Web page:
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Get Paid to Wait
October 29, 2011
All said, it looks like October will go down as having been a fairly good month for the stock market. In fact, the year hasn't done so poorly either. Last Wednesday the Dow finally inched past the 12,000 mark for the first time in at least two years. Will it keep going higher to year's end? Who knows? There's still unrest and uncertainty in the overall world market, and there's no question that this past weeks gains were mostly as a result of actions taken in Europe to quell some of their own economic woes. One thing I am wholly convinced of, however, is that the markets will go up eventually.
For that reason the concept of getting paid to wait just makes sense. Besides, no matter how you slice up where the U.S. economy stands right now, and how many people are still unemployed, one thing is certain. Companies, despite it all, are doing well. The fundamentals are strong. Businesses are sitting on mountains of cash. It's not like there isn't money to go places when things start heading toward better days.
Getting paid to wait is something Jim Cramer, host of Mad Money on CNBC has been talking about for some time, and I think he's right on the money with this idea. We really do have to see the forest for the trees when it comes to making sound investment choices. You look for the tried and trues, those companies that are out there that have products people need no matter what the state of the economy is. You look for those companies who have paid consistent dividends over time, and especially you look for those companies who have consistently paid, and increased their dividends since the start of the Great Recession.
Some stocks that I like a lot happen to be from companies like McDonald's (MCD), and International Paper (IP). Stocks like Proctor & Gamble (PG), and General Mills (GIS). Most of these stocks pay dividends in excess of 3%. That's far better than even a higher yield certificate of deposit is going to get you right now. Other stocks pay considerably higher dividends like Phillip Morris (PM) at around 4%, and Duke Energy at almost 5%.
One stock worth taking a close look at currently is also Ford, though Ford does not currently pay a dividend. But they are looking into it, which I think bodes very well for this stock. Will they pay the former dividend of 40 cents per share before they suspended it? I don't know. But I do know that Ford stock will pay off two-fold. For one thing, I think Ford stock is considerably undervalued so it has quite a bit of upside on its own. The dividend, should it be reinstated by the company's board would simply make this stock even more attractive. Buying shares now I think would be a very smart move, and if a dividend does get reinstated, I think this company's stock will go higher simply on such news. Ford is still the only U.S. automaker to come out ahead of the pack since the proverbial you-know-what hit the fan, and Ford paying a dividend will only serve to solidify Ford's standing as a solid company with great products Americans want, with a fantastic business model to boot.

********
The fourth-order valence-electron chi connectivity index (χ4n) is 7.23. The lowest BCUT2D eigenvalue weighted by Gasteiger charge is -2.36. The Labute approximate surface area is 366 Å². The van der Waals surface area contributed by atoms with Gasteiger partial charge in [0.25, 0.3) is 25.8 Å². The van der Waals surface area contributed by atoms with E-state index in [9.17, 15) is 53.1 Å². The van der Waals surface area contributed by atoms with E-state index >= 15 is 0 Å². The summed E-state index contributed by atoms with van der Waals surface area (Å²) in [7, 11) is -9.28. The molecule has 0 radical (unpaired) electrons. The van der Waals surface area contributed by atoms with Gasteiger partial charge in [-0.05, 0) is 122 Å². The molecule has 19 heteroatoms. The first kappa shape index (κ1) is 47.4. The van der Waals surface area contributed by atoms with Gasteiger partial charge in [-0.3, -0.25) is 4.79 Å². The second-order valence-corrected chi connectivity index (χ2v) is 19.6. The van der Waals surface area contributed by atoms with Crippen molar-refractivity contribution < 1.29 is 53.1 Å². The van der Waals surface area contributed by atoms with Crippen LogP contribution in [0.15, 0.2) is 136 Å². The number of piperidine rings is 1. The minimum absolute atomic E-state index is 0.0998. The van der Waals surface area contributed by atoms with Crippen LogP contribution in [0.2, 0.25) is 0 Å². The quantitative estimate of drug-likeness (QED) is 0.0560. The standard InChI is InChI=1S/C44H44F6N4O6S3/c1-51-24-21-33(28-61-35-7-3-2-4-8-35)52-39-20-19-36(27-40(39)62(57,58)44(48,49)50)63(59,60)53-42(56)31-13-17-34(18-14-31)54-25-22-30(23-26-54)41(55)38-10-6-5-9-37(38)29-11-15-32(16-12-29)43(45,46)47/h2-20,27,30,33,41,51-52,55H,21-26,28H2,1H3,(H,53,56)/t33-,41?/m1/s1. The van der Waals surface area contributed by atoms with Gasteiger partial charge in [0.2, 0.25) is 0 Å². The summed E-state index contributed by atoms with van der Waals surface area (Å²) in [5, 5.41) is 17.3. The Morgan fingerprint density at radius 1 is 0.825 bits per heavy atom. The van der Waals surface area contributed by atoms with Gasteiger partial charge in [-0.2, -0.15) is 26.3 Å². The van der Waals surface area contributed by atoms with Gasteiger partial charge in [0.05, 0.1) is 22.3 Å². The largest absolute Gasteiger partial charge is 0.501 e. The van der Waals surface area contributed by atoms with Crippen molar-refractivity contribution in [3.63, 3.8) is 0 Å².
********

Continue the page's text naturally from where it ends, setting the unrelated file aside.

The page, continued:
I scoff at CEO pay quite often, but I'll tell you that as far as I'm concerned, Mulally has earned every penny he gets, and even maybe deserves more.
The thing is that unless you believe that the entire world economy is forever doomed, buying stocks right now, and especially buying strong stocks right now that pay hefty dividends is going to make you a ton of money in the coming years. Granted, it's going to require patience. It's going to require a little of intestinal fortitude. It's going to require having a pretty strong stomach. But it will all be worth it in the end.
When I used to help my mother with her budget I would always tell her when she got frustrated with the trials of the here and now, "The rewards are many, though not today." Today is the building process. Today is the hard part. Today is the work that gets you to the payoff. Work is never easy. But it does have its rewards if you do it right. The rewards are coming if you want them. The markets will rise. And while you wait, you can collect a paycheck in the form of dividends.